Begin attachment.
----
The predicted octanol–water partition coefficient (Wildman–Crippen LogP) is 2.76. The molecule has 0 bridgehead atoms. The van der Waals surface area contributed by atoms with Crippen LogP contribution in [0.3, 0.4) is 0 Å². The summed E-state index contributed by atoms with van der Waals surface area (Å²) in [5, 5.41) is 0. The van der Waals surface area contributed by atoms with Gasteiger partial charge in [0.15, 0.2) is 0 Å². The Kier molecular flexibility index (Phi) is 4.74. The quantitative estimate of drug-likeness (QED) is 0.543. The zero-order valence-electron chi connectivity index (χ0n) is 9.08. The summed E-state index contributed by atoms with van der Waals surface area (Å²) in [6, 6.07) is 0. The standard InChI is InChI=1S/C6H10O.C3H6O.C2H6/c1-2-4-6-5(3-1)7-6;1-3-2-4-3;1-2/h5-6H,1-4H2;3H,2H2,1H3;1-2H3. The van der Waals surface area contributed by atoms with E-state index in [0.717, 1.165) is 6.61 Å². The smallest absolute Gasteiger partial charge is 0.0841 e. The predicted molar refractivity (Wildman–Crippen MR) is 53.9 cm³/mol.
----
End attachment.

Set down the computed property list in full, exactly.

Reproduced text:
The predicted octanol–water partition coefficient (Wildman–Crippen LogP) is 2.76. The molecule has 0 bridgehead atoms. The van der Waals surface area contributed by atoms with Crippen LogP contribution in [0.3, 0.4) is 0 Å². The summed E-state index contributed by atoms with van der Waals surface area (Å²) in [5, 5.41) is 0. The van der Waals surface area contributed by atoms with Gasteiger partial charge in [0.15, 0.2) is 0 Å². The Kier molecular flexibility index (Phi) is 4.74. The quantitative estimate of drug-likeness (QED) is 0.543. The zero-order valence-electron chi connectivity index (χ0n) is 9.08. The summed E-state index contributed by atoms with van der Waals surface area (Å²) in [6, 6.07) is 0. The standard InChI is InChI=1S/C6H10O.C3H6O.C2H6/c1-2-4-6-5(3-1)7-6;1-3-2-4-3;1-2/h5-6H,1-4H2;3H,2H2,1H3;1-2H3. The van der Waals surface area contributed by atoms with E-state index in [0.717, 1.165) is 6.61 Å². The smallest absolute Gasteiger partial charge is 0.0841 e. The predicted molar refractivity (Wildman–Crippen MR) is 53.9 cm³/mol.